The prognosis has significantly improved in patients with CRLM as a result of more effective surgical techniques and chemotherapy strategies, as well as more specific patient selection. Although the original cornerstone of hepatic resection was to obtain negative surgical margins (R0 resection) [20], this concept has now shifted to a patient-centered approach with the aim of optimizing survival. Parenchymal-sparing hepatectomy, when feasible, is preferred to wide resection, even if it results in positive vascular margins to allow, if necessary, repeated resection in the event of recurrence [21]. Although perioperative chemotherapy, including neoadjuvant or induction chemotherapy, and adjuvant chemotherapy, is supposed to decrease recurrence after surgery, the effects on survival in patients with resectable CRLM remain controversial [22]. This is especially true in patients with liver metastases from mucinous adenocarcinoma, in whom no benefit to overall survival (OS) was observed [23, 24]. Conversion chemotherapy with double- or triple-drug regimens should be administered to patients with liver metastases in whom surgery is not possible, to allow resection in case of an objective response. Response rates of up to 80% have been reported when bevacizumab is added to standard chemotherapy [25]. The combination of systemic chemotherapy and hepatic arterial infusion chemotherapy using various drugs such as oxaliplatin or floxuridine can increase tumor response and resectability in previously unresectable CRLM [26].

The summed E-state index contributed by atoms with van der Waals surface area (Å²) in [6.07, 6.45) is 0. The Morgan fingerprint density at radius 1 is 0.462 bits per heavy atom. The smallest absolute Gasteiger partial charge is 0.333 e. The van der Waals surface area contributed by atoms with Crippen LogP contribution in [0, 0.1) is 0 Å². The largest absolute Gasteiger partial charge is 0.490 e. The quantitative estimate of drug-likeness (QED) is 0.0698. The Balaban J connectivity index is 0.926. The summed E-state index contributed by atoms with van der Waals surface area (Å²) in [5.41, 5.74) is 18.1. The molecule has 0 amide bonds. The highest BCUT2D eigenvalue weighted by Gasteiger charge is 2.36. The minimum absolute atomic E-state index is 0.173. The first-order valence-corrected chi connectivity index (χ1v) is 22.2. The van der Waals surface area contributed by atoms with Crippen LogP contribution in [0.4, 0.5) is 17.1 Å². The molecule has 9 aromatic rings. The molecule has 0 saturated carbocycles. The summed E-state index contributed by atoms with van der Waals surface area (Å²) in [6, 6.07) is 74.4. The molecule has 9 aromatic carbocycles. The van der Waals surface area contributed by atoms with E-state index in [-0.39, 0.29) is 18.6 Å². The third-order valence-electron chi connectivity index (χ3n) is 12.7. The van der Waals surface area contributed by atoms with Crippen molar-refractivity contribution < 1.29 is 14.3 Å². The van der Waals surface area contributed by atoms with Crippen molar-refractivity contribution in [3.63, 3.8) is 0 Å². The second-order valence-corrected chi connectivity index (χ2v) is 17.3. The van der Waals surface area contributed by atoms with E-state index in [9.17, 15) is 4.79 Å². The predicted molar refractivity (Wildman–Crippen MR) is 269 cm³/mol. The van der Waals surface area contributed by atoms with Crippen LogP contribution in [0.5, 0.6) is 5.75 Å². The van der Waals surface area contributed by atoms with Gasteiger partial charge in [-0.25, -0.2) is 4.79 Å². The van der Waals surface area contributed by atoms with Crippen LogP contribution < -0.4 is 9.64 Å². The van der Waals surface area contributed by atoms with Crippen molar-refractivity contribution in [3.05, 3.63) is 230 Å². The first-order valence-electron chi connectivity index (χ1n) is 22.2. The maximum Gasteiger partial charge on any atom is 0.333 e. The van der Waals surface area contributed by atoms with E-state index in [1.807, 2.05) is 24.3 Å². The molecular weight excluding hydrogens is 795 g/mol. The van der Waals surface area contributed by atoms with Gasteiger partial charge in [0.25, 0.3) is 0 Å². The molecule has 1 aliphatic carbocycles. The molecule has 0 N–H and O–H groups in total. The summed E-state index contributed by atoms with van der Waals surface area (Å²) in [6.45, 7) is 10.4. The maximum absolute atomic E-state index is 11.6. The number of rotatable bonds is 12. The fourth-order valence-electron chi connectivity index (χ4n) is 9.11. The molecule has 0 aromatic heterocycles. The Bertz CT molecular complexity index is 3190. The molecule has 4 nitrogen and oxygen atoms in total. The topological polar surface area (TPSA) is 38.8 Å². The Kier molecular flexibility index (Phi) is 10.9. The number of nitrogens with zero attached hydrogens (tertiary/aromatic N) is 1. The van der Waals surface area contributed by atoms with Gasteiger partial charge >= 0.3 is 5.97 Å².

Chemotherapy may also be used to select patients who can benefit from surgical treatment. Chemotherapy provides a biological test of the cancer and patients who progress during treatment are considered to have an aggressive form disease and may be treated with palliative chemotherapy alone. Patient that do not progress or respond to chemotherapy should be considered for liver resection [27].

Thus, systemic chemotherapy is almost always performed before resection of synchronous liver metastases, in particular, to convert disease from unresectable to resectable (conversion chemotherapy), to increase survival in resectable patients (neoadjuvant chemotherapy), or to select patients who may benefit from hepatic resection.

Pathology of colorectal metastases

Histological subtypes